David Bunker: A hyperbole-free goodbye
November 3, 2008
Newspaper job ads are notorious for their hyperbole. It’s actually a skill you are taught in newspaper management training ” “Hyperbole and Hiring: How words like ‘top-notch,’ ‘fast-growing’ and ‘self-starter’ can change your company.”
All right, I can’t vouch for the accuracy of that title because I was busy slapping myself in the face to keep from dozing off during my management training, but it’s close.
The ad I responded to at the Sierra Sun five years ago was light on hyperbole. Perhaps that’s why I eagerly applied.
The ad omitted: “Do you enjoy watching paint dry? Have you ever stared at an off-white wall so long that your eyes have bugged out of their sockets? If you enjoy these activities, and are physically capable of writing an 600-word story about the experience, our meeting reporter job is perfect for you.”
I entered the Sun newsroom at a time when there seemed to be a five-hour meeting every night. Development in the Martis Valley was just beginning to be challenged; Gray’s Crossing was nearing approval; Truckee was updating its general plan. Sometimes I think local officials convened long meetings over nothing in particular, just to play a prank on the new Sierra Sun reporter.
Although I like to poke fun, the issues were enormously important. I watched the decisions being made at those meetings, then saw logging trucks roll into the Martis Valley to make room for bulldozers to shape roads. Those votes at the Truckee Town Council or Placer Supervisor meetings gradually materialized into rows of homes.
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Five years later, Truckee’s a different town, and the Sierra Sun’s a different newspaper (Just for fun I looked back on my former editor Jim Scripps’ farewell column published in the Sun. He commented on how Truckee will gradually adjust to the new two-day-a-week schedule of the Sun.)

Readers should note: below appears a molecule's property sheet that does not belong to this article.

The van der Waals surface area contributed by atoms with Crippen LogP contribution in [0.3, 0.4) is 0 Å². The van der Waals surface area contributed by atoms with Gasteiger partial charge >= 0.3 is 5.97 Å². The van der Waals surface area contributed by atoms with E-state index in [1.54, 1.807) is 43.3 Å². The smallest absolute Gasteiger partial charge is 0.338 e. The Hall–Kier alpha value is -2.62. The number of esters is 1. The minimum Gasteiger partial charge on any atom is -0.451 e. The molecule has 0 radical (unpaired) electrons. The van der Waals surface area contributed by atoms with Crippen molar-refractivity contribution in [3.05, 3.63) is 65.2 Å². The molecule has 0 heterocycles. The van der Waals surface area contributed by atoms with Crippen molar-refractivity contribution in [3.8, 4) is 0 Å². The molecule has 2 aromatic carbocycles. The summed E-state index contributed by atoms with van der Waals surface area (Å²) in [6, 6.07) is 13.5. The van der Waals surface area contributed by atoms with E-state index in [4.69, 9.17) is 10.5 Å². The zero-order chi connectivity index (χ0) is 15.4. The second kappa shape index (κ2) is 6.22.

Despite the changes, the heart and soul of the community ” its people ” hasn’t changed much.
They say that a journalist is only as good as his or her sources. And most of the inspiring, altruistic, knowledgeable people who I first met when I arrived ” people like Steve Frisch, Perry Norris, Lisa Wallace, Dave Gotschall, Tony Lashbrook, Richard Anderson, Ruth Hall, Sylvia Doignon and Diana Cristales ” are still around.
Truckee’s still a first-class community. That’s why, although I’m leaving the Sun, I hope to stay in town.
It’s been my immense pleasure to write your stories, and I hope in some small way I did a measure of justice to the wonderful community this is.
There are a few Sierra Sun veterans who have moved on who I can thank for priceless advice and critiques ” Jamie Bate, Jim Scripps, Jody Poe and Renee Shadforth.
And, of course, there are those still at the Sun who have been great co-workers.
A few on-the-job experiences will last a lifetime in my memory bank” interviewing 95-year-old Sierra Valley rancher Attilio Genasci, or sitting with destitute East African ski workers over a bubbling hot plate dinner and talking about the struggles of seasonal low-wage employment.
And the list could go on, but I gotta get out of here. I fear if I continue writing I may begin to hyperbolize.
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